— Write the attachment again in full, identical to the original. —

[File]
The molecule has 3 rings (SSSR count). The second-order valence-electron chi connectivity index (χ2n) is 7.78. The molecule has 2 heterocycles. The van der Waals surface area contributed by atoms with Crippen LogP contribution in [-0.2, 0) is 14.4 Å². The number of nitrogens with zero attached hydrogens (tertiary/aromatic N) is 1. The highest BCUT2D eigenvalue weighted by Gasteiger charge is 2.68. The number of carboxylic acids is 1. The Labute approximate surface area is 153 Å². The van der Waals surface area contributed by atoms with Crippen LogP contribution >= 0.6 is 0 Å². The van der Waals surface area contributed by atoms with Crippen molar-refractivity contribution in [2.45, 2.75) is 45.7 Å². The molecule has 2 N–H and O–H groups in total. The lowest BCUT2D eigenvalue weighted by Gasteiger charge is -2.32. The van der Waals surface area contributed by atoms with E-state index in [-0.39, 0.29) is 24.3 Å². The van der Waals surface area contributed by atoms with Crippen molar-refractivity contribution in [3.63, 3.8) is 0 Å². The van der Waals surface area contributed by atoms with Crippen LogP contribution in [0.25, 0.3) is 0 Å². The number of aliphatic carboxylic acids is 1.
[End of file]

The molecule has 3 rings (SSSR count). The second-order valence-electron chi connectivity index (χ2n) is 7.78. The molecule has 2 heterocycles. The van der Waals surface area contributed by atoms with Crippen LogP contribution in [-0.2, 0) is 14.4 Å². The number of nitrogens with zero attached hydrogens (tertiary/aromatic N) is 1. The highest BCUT2D eigenvalue weighted by Gasteiger charge is 2.68. The number of carboxylic acids is 1. The Labute approximate surface area is 153 Å². The van der Waals surface area contributed by atoms with Crippen LogP contribution >= 0.6 is 0 Å². The van der Waals surface area contributed by atoms with Crippen molar-refractivity contribution in [2.45, 2.75) is 45.7 Å². The molecule has 2 N–H and O–H groups in total. The lowest BCUT2D eigenvalue weighted by Gasteiger charge is -2.32. The van der Waals surface area contributed by atoms with E-state index in [-0.39, 0.29) is 24.3 Å². The van der Waals surface area contributed by atoms with Crippen molar-refractivity contribution in [3.63, 3.8) is 0 Å². The van der Waals surface area contributed by atoms with Crippen LogP contribution in [0.25, 0.3) is 0 Å². The number of aliphatic carboxylic acids is 1.